By John Gruber
Hex gives data teams superpowers for analysis, collaboration, and sharing.
Assuming today’s new high-end iPhone really is going to be called “iPhone X”, there’s one big question we don’t know the answer to yet: is the “X” an “ex” or a “ten”?
I thought they were going to call it iPhone Pro, so take my guess accordingly, but I say it’s an “ex”, not a “ten”. Here’s why:
If it’s a “ten”, many — maybe most — people could call it “ex” anyway. No company knows this better than Apple. I think more people called Mac OS X “oh ess ex” than “oh ess ten”. People see an “X” and they say “ex”.
If it’s a “ten”, that makes the iPhones 8 it is debuting alongside look instantly out of date. In fact, 10 vs. 8 would make it look like they’re two generations behind. Apple’s goal should be to make all three new iPhones look new, exciting, and desirable.
If it’s a “ten”, that strongly suggests it’s a one-off exception in the product line. What would they call next year’s successor? Calling it “iPhone Ten” only makes sense if this is a one-time product, and making a one-time product makes no sense to me. If it’s “iPhone Ex”, on the other hand, Apple could easily call future models iPhone X2, X3, etc. That sounds pretty cool.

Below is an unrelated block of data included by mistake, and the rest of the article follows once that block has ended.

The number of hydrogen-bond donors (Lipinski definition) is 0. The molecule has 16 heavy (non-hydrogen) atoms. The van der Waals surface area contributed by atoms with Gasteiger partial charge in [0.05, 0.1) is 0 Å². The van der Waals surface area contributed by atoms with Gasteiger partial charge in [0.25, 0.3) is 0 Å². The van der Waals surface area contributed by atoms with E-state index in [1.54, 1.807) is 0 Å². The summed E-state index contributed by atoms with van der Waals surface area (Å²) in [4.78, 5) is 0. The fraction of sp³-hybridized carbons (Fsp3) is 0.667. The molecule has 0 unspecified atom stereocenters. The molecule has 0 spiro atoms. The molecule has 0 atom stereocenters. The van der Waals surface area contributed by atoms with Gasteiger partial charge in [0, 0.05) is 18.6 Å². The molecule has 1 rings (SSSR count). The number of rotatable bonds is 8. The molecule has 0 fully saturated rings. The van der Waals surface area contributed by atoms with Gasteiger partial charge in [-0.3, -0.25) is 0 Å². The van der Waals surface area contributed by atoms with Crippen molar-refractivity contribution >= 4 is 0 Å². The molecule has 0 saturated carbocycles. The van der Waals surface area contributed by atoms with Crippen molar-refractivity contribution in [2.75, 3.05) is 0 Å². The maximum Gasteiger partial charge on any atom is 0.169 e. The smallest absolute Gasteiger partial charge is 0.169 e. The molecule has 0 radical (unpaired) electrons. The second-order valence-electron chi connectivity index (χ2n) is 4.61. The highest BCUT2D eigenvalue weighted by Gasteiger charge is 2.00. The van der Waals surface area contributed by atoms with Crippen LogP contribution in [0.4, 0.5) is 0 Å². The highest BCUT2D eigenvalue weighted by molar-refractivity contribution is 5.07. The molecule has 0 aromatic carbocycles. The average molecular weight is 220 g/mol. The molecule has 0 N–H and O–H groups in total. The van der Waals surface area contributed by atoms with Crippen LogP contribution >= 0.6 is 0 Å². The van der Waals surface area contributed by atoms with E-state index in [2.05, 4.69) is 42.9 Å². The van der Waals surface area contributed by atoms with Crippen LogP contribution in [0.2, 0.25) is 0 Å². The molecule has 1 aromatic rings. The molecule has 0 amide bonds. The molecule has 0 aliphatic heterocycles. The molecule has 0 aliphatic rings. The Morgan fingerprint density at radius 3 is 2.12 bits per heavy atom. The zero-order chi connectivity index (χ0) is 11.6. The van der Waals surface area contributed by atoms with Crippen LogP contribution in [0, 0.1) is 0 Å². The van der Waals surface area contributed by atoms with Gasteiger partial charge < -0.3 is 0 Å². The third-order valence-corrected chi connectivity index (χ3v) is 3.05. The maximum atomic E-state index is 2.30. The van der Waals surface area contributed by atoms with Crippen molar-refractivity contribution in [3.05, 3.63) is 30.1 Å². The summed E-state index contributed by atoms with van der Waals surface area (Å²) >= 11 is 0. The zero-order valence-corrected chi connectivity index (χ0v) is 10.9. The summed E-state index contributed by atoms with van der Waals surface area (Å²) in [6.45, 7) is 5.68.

If it’s a “ten”, in addition to the problem of naming next year’s successor to the iPhone X, there’s also the question of what they would call the 2019 regular iPhones. It’s certainly possible, if not inevitable, that Apple will eventually stop numbering iPhones, but if the X is a “ten”, that would rule out there ever being an “iPhone 10”.
Racer X was cool as shit.
Yes, I know, it’s the 10th anniversary of the original iPhone, and Apple is going to celebrate that in several ways in today’s event. So X as “ten” would clearly be in reference to that. But even if they pronounce it “ex”, the X-as-10 thing is still there as an implicit reference.
Roman numerals are fucking stupid.